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Once we would brag of not needing very much of it. Now deep slumber is a coveted state achieved with gadgets, apps, gizmos and classes.
“Sleep today is a measure of success, a skill to be cultivated and nourished.” TIM ROBBINS
At M.I.T.’s Media Lab, the digital futurist playground, David Rose is investigating swaddling, bedtime stories and hammocks, as well as lavender oil and cocoons. Mr. Rose, a researcher, an inventor-entrepreneur and the author of “Enchanted Objects: Design, Human Desire and the Internet of Things,” and his colleagues have been road-testing weighted blankets to induce a swaddling sensation and listening to recordings of Icelandic fairy tales — all research into an ideal sleep environment that may culminate in a nap pod, or, as he said, “some new furniture form.”
“For me, it’s a swinging bed on a screened porch in northwestern Wisconsin,” he said. “You can hear the loons and the wind through the fir trees, and there’s the weight of 10 blankets on top of me because it’s a cold night. We’re trying a bunch of interventions.”
Meanwhile, at the University of California, Berkeley, Matthew P. Walker, a professor of neuroscience and psychology and the director of the Sleep and Neuroimaging Laboratory there, is working on direct current stimulation as a cure for sleeplessness in the aging brain. Dr. Walker is also sifting through the millions of hours of human sleep data he has received from Sense, a delicately lovely polycarbonate globe designed to look like the National Stadium in Beijing that measures air quality and other intangibles in your bedroom, then suggests tweaks to help you sleep better.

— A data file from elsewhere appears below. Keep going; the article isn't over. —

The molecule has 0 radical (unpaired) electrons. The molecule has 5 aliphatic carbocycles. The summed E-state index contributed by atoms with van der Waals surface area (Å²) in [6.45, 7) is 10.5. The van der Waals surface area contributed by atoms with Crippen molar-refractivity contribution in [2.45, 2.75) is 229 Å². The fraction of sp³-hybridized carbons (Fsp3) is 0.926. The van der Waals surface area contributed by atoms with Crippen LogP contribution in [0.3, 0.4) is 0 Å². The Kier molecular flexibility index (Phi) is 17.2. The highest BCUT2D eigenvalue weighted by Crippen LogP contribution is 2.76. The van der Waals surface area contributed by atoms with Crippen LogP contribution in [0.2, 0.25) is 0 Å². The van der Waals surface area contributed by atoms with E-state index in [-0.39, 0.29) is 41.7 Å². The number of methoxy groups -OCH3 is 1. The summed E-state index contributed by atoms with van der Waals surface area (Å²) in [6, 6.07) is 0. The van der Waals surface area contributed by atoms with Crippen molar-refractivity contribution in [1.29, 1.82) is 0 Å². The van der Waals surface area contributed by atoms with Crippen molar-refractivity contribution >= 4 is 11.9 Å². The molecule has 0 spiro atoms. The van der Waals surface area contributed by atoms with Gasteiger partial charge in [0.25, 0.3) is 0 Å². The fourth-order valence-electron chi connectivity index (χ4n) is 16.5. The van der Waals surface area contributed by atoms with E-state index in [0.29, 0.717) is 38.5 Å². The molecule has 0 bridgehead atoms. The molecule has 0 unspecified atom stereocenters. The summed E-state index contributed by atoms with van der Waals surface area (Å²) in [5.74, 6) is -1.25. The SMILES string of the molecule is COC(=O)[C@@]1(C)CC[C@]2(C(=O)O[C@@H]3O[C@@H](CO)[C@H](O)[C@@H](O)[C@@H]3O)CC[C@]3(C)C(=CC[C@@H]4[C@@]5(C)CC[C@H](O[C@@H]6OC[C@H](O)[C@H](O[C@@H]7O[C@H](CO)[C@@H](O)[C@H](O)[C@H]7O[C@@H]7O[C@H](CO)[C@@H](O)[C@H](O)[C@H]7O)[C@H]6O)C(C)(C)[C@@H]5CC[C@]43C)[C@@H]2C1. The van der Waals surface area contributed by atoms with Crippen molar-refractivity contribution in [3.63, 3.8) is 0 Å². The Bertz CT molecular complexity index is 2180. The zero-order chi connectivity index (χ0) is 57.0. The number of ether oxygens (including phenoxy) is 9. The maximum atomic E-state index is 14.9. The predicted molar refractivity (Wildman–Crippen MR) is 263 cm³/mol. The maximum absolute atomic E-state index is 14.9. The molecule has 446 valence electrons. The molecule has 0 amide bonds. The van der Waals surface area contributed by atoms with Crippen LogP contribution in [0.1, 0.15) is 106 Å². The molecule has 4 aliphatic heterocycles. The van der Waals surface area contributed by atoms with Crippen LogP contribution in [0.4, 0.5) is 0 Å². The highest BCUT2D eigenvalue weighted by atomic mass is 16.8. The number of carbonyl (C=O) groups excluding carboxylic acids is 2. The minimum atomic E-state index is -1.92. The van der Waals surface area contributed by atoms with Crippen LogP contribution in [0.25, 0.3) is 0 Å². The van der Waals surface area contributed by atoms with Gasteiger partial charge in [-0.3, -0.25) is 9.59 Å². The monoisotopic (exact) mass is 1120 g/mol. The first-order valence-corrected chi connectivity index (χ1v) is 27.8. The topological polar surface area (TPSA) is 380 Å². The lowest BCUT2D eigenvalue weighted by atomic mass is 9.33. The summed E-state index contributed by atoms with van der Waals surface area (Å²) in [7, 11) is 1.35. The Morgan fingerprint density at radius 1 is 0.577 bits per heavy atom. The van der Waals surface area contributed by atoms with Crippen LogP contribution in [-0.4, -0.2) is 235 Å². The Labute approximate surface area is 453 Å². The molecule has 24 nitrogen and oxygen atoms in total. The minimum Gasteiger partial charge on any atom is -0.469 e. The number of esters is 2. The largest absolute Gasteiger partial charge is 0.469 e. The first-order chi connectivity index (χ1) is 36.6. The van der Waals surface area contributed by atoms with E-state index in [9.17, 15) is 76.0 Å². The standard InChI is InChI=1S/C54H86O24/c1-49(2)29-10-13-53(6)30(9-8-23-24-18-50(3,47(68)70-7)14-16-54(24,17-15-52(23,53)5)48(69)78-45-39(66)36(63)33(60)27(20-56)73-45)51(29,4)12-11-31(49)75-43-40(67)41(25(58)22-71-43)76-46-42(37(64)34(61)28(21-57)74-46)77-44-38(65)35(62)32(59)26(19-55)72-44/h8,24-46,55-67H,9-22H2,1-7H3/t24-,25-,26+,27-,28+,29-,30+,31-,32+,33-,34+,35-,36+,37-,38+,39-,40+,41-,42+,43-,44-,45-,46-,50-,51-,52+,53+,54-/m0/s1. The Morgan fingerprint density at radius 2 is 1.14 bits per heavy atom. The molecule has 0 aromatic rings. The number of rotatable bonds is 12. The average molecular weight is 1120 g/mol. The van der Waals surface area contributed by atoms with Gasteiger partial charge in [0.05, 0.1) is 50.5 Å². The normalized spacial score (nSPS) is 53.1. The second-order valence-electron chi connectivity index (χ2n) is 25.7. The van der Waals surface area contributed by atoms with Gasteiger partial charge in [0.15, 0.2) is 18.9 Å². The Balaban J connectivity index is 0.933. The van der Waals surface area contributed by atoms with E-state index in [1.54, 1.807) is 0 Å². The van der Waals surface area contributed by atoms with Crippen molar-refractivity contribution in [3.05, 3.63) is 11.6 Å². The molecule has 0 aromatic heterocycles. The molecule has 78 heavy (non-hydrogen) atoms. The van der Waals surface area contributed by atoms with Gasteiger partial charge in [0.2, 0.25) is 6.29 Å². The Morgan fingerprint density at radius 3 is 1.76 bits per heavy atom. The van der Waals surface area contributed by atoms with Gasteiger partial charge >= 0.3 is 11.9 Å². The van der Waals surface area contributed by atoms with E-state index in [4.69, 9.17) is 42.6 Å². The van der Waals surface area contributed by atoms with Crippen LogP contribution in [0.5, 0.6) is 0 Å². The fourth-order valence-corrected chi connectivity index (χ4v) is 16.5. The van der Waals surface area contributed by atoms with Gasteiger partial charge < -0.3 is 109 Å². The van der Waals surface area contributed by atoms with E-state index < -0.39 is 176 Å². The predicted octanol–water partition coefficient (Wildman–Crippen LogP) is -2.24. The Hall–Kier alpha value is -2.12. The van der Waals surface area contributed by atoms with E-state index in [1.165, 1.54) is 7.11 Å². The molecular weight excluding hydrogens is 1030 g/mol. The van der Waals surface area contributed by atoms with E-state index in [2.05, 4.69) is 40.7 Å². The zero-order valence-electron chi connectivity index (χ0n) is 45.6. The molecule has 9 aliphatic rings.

“I’ve got a mission,” he said. “I want to reunite humanity with the sleep it is so bereft of.” Sense is the first product made by Hello Inc., a technology company started by James Proud, a British entrepreneur, for which Dr. Walker is the chief scientist.
In Paris, Hugo Mercier, a computer science engineer, has invested in sound waves. He has raised over $10 million to create a headband that uses them to induce sleep. The product, called Dreem, has been beta-tested on 500 people (out of a pool of 6,500 applicants, Mr. Mercier said) and will be ready for sale this summer.
That is when Ben Olsen, an Australian entrepreneur, hopes to introduce Thim, a gadget you wear on your finger that uses sound to startle you awake every three minutes for an hour, just before you go to sleep. Sleep disruptions, apparently, can cure sleep disruption (and Mr. Olsen, like all good sleep entrepreneurs, has the research to prove it). It is his second sleep contraption. His first, the Re-Timer, a pair of goggles fitted with tiny green-blue lights that shine back into your eyes, aims to reset your body’s clock. He said that since 2012, he had sold 30,000 pairs in 40 countries.
For years, studies upon studies have shown how bad sleep weakens the immune system, impairs learning and memory, contributes to depression and other mood and mental disorders, as well as obesity, diabetes, cancer and an early death. (Sedated sleep — hello Ambien — has been shown to be as deleterious as poor sleep.)